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  • Writer's pictureAileen Price

Living Outside the Box

Coach's challenge: Step outside the box.

Never mind "thinking outside the box," I'm referring to living outside the metaphorical box. I've always been fascinated by individuals in history who managed to make positive contributions to society and who also managed to live outside the box. These individuals boldly defied the odds, not in the interest of making a statement but in the interest of pursuing a dream, a vision--their own reality.

Some people may label a person outside the box as a non-conformist or rebel. Some may even point fingers and accuse a person of being in the wrong or unrealistic. There is however a huge difference between destructive rebellion and a person who chooses to pursue opportunities and possibilities which lie outside the grasp of others.  As a Philadelphian, I find myself drawn to our Founding Fathers since my city was a pivotal location in our nation's history. In particular, I'm drawn to life of Benjamin Franklin. His name is attached to multiple landmarks here: the Benjamin Franklin Bridge, the Benjamin Franklin Parkway, the Franklin Institute, Franklin Square, etc.  I've become fascinated by the man, whom we studied in history class.  He was a brilliant politician, a diplomat, an inventor, a scientist, and a journalist.

How poorly would our nation be today if this man had limited himself to societal norms! This man was many things, and he succeeded in many spheres of influence. Today, we ask our young people to choose a single career--a lifetime of commitment to one thing--and we ask them to commit at a young age, often initiating this conversation in elementary school.  When a person has trouble figuring that career out, they're labeled. In fact, I was accused of not knowing what I wanted.  Whenever I dreamed aloud, people told me I was being unrealistic, that the world didn't work that way, and they implied I would fail if I held onto my dreams.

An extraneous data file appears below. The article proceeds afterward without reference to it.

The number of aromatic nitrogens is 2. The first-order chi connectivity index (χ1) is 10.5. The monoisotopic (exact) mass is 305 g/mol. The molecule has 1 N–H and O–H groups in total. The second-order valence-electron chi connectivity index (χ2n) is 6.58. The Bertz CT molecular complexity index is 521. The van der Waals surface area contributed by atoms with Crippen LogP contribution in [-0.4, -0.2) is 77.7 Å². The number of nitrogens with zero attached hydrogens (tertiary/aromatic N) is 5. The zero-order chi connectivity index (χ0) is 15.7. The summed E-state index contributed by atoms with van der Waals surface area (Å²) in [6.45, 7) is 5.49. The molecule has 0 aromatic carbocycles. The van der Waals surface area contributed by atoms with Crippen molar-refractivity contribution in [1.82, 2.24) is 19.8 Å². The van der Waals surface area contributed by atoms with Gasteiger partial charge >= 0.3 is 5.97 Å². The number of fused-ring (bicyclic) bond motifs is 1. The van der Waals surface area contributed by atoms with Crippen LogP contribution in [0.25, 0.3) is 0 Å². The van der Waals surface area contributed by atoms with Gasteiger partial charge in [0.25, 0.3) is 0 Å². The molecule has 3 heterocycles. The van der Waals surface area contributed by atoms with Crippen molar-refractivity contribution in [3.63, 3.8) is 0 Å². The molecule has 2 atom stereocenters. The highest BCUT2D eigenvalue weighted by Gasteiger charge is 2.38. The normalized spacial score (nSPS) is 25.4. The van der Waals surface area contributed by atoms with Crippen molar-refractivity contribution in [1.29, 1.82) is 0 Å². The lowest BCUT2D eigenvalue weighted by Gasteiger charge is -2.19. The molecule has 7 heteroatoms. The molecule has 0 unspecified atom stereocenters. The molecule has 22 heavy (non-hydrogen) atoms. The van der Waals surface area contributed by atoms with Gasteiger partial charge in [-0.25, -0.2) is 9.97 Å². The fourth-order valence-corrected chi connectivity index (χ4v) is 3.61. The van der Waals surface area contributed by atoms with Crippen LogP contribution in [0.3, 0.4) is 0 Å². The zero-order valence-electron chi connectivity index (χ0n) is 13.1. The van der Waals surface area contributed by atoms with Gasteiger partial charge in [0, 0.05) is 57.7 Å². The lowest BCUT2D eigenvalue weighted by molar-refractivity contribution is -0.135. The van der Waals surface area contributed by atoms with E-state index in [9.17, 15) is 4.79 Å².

While nearing the end of my undergraduate career, I found myself unable to pinpoint a career direction. Neither of my two majors presented options of what I wanted to do for the rest of my life.  I had no desire to enter into Public Relations in a firm setting, managing clients, and catering to the whims of other people.  Our college, or department, brought in "successful" people in the industry who gave us dismal reports: becoming successful in the field was contingent upon someone dying in order to get a good position because people who go up the chain don't change jobs; you work long hours on an entry level salary for much of your job; you have to live somewhere like New York City where the cost of living is high, but WAIT, because you're so busy working you actually accrue savings and when you work overtime your company buys you dinner.  Who in the world would find that pitch appealing?  I loved the principles, and I wanted to take those skills and apply them to another setting.  I thought of continuing my psychology degree and becoming a psychologist, but at some point I dreaded the thought a job where I'd sit around for eight hours, forty hours a week listening to other people's problems. Though I was good at listening to other people's problems and providing support, words of comfort, and encouragement, I certainly didn't want to make a career doing that for the rest of my life!  Once again, I wanted to take the principles of psychology and apply them to something else.  That "something else" was elusive.

I had naysayers, dream-killers, and in-the-box dwellers shame me because I didn't have my life all figured out at 22. Part of me wanted to lash out in anger while part of me felt the sting of rejection and frankly verbal and emotional abuse.  According to them, I had no goal.  I had a chat with a friend of the family who was very wise and had much gusto for life.  I told her that over the course of my life, I wanted to sample different fields. Her response, "Well, that's a goal!"  She lived outside the box.